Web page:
Irrespective of which career options graduates may choose, while they should be skilled in the deployment of multimedia data on computer, as a university degree holder, each graduate will be expected to play a role more than just as a screen or sound designer. Graduates should have the capability of managing an entire system development/production process. They have to know how to develop the initial requirements, perform system analysis, and design and manage entire projects through the implementation, testing, and final commissioning of the multimedia system/product. For this, good communication and analysis skills are needed as well as a suitable understanding of team and project management and diverse quality control issues.

Many of the arguments about programming being an art or science, about killing programmer creativity or developing maintainable systems are as relevant to multimedia development today as they were in the last two decades of the computing industry. Unfortunately, there is no document titled “Multimedia Curricula 1998” similar to “Computing Curricula 1991” [7]. These curricula provided a range of courses in computing being hosted in different discipline groups—arts, science, and business. However, all have a common core body of knowledge. The 1991 report provides several guiding principles for a computing curriculum that similarly apply to multimedia and can be extended to formulate a similar set of possible curricula for multimedia.

The curriculum must focus on ways to provide students with situations where they can gain the desired knowledge, expertise, and experience. This means that students need more than just learning how to use the latest authoring software. While one can study for a degree in journalism, there is no such thing as a Bachelor of Word Processing (as pointed out by P. Eklund). The curriculum needs to have unifying themes and goals. This will ensure that students gain a deeper understanding of the fundamentals behind the glamor of multimedia. The various subjects need to be designed to reinforce concepts presented in earlier subjects. This will enable students to identify recurring themes in their studies. Laboratories, fieldwork, and experimentation provide alternatives to lectures while the new media provide ample opportunities for innovation in the courses.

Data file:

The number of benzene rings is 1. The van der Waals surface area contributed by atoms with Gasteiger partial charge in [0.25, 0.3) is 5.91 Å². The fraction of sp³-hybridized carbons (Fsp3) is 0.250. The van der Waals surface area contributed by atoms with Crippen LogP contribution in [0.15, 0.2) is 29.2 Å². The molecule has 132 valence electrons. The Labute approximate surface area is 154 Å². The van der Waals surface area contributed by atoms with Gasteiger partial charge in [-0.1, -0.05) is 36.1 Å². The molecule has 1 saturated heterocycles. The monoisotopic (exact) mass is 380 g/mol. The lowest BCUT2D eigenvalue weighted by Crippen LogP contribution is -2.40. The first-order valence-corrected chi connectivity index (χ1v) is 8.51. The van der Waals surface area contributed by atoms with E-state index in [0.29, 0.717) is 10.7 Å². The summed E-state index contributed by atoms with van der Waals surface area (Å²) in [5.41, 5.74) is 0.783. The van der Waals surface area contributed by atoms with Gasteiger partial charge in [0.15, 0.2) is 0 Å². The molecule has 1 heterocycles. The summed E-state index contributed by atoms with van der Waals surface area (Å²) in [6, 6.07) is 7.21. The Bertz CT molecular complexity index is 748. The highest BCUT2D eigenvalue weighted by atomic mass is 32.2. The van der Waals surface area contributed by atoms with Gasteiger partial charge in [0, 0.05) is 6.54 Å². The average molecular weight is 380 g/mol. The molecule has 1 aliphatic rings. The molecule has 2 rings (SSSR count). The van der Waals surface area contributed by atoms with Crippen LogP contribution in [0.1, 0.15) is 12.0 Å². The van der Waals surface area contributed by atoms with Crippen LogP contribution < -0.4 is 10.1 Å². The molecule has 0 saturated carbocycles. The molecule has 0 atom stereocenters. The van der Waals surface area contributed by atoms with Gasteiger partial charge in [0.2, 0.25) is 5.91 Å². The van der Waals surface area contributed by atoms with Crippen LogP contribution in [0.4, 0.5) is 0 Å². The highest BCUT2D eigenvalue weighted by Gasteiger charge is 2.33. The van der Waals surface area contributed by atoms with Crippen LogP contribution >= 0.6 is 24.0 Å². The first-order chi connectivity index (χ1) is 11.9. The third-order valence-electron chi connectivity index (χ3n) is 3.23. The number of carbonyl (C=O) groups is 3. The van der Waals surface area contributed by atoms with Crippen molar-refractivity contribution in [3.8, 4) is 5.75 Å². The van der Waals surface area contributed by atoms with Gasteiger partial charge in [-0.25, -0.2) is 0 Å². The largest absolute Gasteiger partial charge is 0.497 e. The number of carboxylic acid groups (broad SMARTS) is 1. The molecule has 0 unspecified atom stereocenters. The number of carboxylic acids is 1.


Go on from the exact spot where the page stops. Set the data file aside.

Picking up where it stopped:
Many multimedia products are developed using authoring or scripting languages. These languages aim to hide the low-level details from the developer. This can often lull the developer into a false sense of security. Issues that are of concern to traditional software developers, such as concurrency, network traffic, and disk performance are often ignored. These authoring packages function as a set of automata, several of which can be active at the same time. This is a concurrent programming problem with the potential for deadlock or mutual exclusion as two or more finite state machines try to take control of the same resource. Problems also occur when multimedia systems are distributed over a network [6]. Issues relating to compression, latency, jitter, bandwidth, and operating system characteristics become important [3, 5]. It is clear that even content creators need to have a precise understanding of the technology they will use for the delivery of multimedia data.

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Multimedia is a diverse and rapidly evolving discipline. Much of the activity central to multimedia does not takes place under the umbrella of multimedia, but goes by the name of more traditional vocations. Training graduates to be proficient in developing multimedia systems and assuring the long-term value of this training requires clear discernment regarding the real nature of the multimedia phenomenon and understanding what sets multimedia apart from more classical endeavors.